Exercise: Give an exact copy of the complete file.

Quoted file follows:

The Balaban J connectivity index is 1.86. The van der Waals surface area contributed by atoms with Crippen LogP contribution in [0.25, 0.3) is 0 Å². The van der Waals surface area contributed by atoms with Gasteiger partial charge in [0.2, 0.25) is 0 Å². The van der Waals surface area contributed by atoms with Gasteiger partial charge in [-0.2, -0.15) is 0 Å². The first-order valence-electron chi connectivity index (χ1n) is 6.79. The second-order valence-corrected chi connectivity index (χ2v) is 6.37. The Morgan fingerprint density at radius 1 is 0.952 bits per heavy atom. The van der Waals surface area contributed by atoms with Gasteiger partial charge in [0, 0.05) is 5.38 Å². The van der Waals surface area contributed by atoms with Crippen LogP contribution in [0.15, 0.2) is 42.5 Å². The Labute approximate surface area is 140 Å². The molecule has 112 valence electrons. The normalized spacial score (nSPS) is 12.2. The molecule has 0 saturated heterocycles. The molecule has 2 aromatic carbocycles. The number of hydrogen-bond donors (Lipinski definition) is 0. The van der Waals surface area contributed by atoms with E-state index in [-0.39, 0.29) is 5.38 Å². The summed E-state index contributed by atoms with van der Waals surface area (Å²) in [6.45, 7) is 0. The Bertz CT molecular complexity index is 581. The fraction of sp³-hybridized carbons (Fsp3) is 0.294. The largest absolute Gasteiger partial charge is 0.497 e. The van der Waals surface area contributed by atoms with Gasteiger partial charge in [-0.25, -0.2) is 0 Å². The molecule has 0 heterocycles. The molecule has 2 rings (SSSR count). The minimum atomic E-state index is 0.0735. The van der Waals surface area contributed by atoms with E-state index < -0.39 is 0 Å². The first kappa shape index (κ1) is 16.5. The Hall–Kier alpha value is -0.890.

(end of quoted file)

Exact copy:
The Balaban J connectivity index is 1.86. The van der Waals surface area contributed by atoms with Crippen LogP contribution in [0.25, 0.3) is 0 Å². The van der Waals surface area contributed by atoms with Gasteiger partial charge in [0.2, 0.25) is 0 Å². The van der Waals surface area contributed by atoms with Gasteiger partial charge in [-0.2, -0.15) is 0 Å². The first-order valence-electron chi connectivity index (χ1n) is 6.79. The second-order valence-corrected chi connectivity index (χ2v) is 6.37. The Morgan fingerprint density at radius 1 is 0.952 bits per heavy atom. The van der Waals surface area contributed by atoms with Gasteiger partial charge in [0, 0.05) is 5.38 Å². The van der Waals surface area contributed by atoms with Crippen LogP contribution in [0.15, 0.2) is 42.5 Å². The Labute approximate surface area is 140 Å². The molecule has 112 valence electrons. The normalized spacial score (nSPS) is 12.2. The molecule has 0 saturated heterocycles. The molecule has 2 aromatic carbocycles. The number of hydrogen-bond donors (Lipinski definition) is 0. The van der Waals surface area contributed by atoms with E-state index in [-0.39, 0.29) is 5.38 Å². The summed E-state index contributed by atoms with van der Waals surface area (Å²) in [6.45, 7) is 0. The Bertz CT molecular complexity index is 581. The fraction of sp³-hybridized carbons (Fsp3) is 0.294. The largest absolute Gasteiger partial charge is 0.497 e. The van der Waals surface area contributed by atoms with Gasteiger partial charge in [-0.25, -0.2) is 0 Å². The molecule has 0 heterocycles. The molecule has 2 rings (SSSR count). The minimum atomic E-state index is 0.0735. The van der Waals surface area contributed by atoms with E-state index < -0.39 is 0 Å². The first kappa shape index (κ1) is 16.5. The Hall–Kier alpha value is -0.890.